Long-term use of narrow shoes has lasting consequences on the foot’s functional anatomy and are legitimately tied to bunion formation - a painful bony bump that develops at the big toe joint. While many believe bunions are inherited, research backing this belief is uncertain. More firmly established research provides evidence that narrow shoes, especially on feet that are still growing, is the root cause of bunions.
A bunion forms when the foot is chronically crammed into a shoe with a narrow toe box, which causes the first bone under the big toe to repeatedly turn outward. Simultaneously, the big toe turns inward, forcing the joint to jut out. In this condition, many negative forces are at work, prying continuously into the base of the big toe at each step. This is how bunion growth begins and becomes accelerated with ongoing use of narrow shoes, leading to poor foot health.
Why are most shoes narrow anyway? Plain and simple: a narrow shoe looks better, and is more sleek. For most athletic shoes, a narrow toe box makes the shoe look aerodynamic and fast. For most conventional running shoes, a narrow toe-box is a design feature that facilitates a faster foot rollover, propelling the body forward more easily. However, the real cost of this design is the heavy assault on the natural shape and function of the human foot.
It’s not just the narrow toe box of a shoe that drives bunion growth. Heel elevation of a shoe, from high heeled fashion shoes to running shoes with a stacked cushioned heel, sparks bunion formation as well. A 2011 study from Harvard Women's Health Watch found that walking and running in heeled footwear rapidly tips the bodyweight forward, shifting heavy pressures to the front of the foot; more so on the base of the big toe and eventually becomes too much for the joint to take on. This added weight and overpressure forces the forefoot into the front of the shoe, causing the toes to bend inward and squeeze tightly together. In this condition, if the shoe has a narrow toe box (like most heeled shoes do), it cannot accommodate such protrusions of the forefoot. Consequentially, each step fundamentally reshapes and misshapes the forefoot into a more narrow frame and results in pressure-driven bunion growth.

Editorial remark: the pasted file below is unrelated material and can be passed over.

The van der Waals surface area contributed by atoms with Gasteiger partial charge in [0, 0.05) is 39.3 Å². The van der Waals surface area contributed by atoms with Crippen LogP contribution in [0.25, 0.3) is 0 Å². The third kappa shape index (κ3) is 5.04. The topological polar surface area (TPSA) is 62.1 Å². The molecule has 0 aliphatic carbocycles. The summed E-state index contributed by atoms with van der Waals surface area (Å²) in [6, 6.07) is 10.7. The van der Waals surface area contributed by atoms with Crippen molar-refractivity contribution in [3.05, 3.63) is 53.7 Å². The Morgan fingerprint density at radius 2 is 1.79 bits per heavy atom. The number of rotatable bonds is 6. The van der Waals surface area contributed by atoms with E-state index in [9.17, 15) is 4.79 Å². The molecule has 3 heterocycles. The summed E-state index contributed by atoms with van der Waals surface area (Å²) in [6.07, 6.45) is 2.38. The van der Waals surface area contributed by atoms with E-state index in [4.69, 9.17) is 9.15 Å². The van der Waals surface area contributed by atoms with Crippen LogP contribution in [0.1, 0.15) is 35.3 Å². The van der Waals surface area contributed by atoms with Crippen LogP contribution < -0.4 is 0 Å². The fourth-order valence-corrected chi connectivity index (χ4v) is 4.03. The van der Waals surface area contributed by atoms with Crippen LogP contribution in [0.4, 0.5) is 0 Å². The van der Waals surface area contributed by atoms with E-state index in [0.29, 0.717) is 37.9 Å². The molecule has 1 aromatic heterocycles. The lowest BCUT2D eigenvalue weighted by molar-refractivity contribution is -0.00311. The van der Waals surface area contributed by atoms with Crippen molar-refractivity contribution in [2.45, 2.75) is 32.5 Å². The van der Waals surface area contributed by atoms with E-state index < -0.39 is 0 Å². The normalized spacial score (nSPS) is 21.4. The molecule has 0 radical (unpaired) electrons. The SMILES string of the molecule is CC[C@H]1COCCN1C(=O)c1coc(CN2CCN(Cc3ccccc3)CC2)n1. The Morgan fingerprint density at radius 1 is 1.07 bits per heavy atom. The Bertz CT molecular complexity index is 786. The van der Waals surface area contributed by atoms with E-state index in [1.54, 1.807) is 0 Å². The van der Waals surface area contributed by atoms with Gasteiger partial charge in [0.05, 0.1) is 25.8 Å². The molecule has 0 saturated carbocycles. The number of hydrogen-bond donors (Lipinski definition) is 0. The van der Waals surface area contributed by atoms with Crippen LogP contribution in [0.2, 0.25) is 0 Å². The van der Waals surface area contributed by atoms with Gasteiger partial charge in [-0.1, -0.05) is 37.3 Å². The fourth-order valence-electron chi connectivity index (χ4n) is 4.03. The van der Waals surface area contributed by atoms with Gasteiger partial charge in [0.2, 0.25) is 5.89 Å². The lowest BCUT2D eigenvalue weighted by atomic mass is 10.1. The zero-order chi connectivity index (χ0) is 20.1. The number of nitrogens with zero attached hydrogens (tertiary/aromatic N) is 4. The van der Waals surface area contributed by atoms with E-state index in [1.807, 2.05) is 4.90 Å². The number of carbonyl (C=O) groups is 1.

Ultimately, your footwear shouldn't be a source of pain. If your shoe is wide, that’s not enough. It needs to be flat to more optimally strengthen the toes ability to expand and engage more fully, which not only stops bunion growth, but aids in sturdier balance. Another added value of toe splay is that it gives the foot more spatial ability to provide better impact on deflection and absorption, granting the lower leg an added layer of natural impact protection. These are just some of the many benefits that follow when the foot can expand to its natural state.
The bottom line is the feet are like seeds, and with continued nurturing, they will flourish. This is why it’s important to wear a shoe with a structure that pairs perfectly with the shape and functional needs of the human foot. If you want to get your feet back on a healthier, pain-free path, minimalist shoes such as Lems, Freet Footwear or Joe Nimble are the perfect choice for bunion sufferers because of their signature wide and flat design, encouraging forefoot expansion and toe splay. This also makes it easier to reverse bunion growth and acquire a wider forefoot that’s stronger and more balanced with the ground.
Always remember that the issue of bunions comes down to footwear! The best option for change is by wearing a shoe that has a fit that compliments the natural shape of the foot, and grants a wide toe splay. From this, bunions will be a distant worry and you’ll always have a stronger and safer foundation between yourself and the ground.
Loli PJ. What to do about bunions. Harvard Womens Health Watch, 2011, pp.4-7
Mei et al. A comparative biomechanical analysis of habitually unshod and shod runners based on foot morphological differences. Hum Mov Sci, 2015; 42:38-53.